In order to meet the strict automobile emission regulations in the U.S.A. and Europe, new aftertreatment technologies such as the EHC and HC Adsorber have been developed to reduce the cold start emissions. The EHC is obviously effective in reducing emissions, but has the demerits of a large electric power demand and a complicated power control system to support it (13). A by-pass type HC adsorber system has the concerns of unreliable by-pass valves and complicated plumbing (10). A major technical challenge of the in-line type HC adsorber was the difference between the HC desorption temperature and the light-off temperature of the burn-off catalyst. This paper describes the evaluation results of a completely passive “In-line HC Adsorber System” which can reduce the cold start emissions without the application of any type of mechanical or pneumatic control valve in the exhaust system.
The effects of the factors of reverse pulse air regeneration; pulse air pressure, pulse air time and pulse air interval, were evaluated. Pulse air pressure significantly affects a DPF's pressure drop increase. Pulse air time and pulse air interval do not greatly affect a DPF's pressure drop. Current DPFs and samples with modified materials were tested. The pressure drop increse varied with the material properties, such as mean pore size and porosity. Current DPFs are applicable to a DPF system with reverse pulse air regeneration. There is the possibility to get an optimum DPF for the reverse pulse air regeneration system by changing the mean pore size, porosity and/or other properties.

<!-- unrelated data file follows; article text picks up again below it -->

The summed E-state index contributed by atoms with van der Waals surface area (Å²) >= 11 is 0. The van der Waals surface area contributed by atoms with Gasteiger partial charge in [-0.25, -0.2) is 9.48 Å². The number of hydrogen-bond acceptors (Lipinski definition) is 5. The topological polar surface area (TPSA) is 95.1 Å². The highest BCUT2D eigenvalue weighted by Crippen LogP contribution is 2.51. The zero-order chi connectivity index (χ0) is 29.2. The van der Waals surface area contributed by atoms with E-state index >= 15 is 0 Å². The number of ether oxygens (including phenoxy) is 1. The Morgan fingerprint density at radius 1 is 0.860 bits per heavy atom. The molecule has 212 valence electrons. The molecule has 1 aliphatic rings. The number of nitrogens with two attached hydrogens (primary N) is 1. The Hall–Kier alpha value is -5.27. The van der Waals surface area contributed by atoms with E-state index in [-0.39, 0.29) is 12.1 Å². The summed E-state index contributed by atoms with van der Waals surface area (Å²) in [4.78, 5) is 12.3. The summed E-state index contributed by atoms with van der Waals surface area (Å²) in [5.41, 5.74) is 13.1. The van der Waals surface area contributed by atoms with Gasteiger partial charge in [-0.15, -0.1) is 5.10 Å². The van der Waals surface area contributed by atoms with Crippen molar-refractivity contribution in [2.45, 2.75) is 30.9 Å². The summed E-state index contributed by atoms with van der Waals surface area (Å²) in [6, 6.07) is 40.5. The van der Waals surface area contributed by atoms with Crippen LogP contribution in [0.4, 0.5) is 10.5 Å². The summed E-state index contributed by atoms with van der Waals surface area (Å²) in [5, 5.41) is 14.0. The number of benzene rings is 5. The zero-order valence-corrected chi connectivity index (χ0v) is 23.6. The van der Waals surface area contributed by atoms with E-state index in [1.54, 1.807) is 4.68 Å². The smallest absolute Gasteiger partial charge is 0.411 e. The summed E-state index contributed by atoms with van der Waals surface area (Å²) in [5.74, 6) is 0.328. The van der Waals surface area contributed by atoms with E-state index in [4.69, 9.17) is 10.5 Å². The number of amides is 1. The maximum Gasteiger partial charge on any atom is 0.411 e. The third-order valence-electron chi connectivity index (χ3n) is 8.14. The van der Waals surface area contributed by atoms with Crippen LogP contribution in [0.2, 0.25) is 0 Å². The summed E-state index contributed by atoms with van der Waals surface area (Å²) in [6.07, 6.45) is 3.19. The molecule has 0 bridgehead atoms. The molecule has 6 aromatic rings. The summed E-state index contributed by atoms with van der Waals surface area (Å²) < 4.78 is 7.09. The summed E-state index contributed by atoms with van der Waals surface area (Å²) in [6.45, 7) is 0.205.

In this study, to satisfy increasingly strict emission regulations, the conversion efficiency of a 0.11 mm (4 mil) thin-wall catalyst is discussed. The effects of catalyst bulk density on reducing heat mass to improve catalyst emission conversion in the early cold transient mode (Bag 1 in the FTP-75 mode) is quantitatively discussed. To analyze the effects of low heat mass, catalyst's bed temperatures were measured. Effects of the geometric surface area (GSA) and volume of the catalyst were also analyzed. An early feedback control system with an HEGO oxygen sensor and a secondary air injection control system with an original oxygen sensor were compared with an original control system on THC, CO, and NOx emission amounts.
A new type of catalytic converter has been developed for the coming TLEV (Transitional Low Emission Vehicle) standards. It is a “Front Curve Catalytic Converter (FCCC)” using a curved cordierite ceramic honeycomb substrate. During this development, an optimum location and volume of the front curve catalytic converter were determined from the view points of thermal deterioration of the catalyst and hydrocarbon conversion performance. Based on CAE (Computer Aided Engineering) analysis, the best curvature radius of the substrate was selected to minimize a pressure drop of the front curve catalytic converter. The emission conversion and light-off performances of the front curve catalytic converter were compared with a conventional straight design. A series of durability tests; hot vibration, engine dynamometer and vehicle fleet tests were also conducted to confirm the reliability of the new front curve catalytic converter.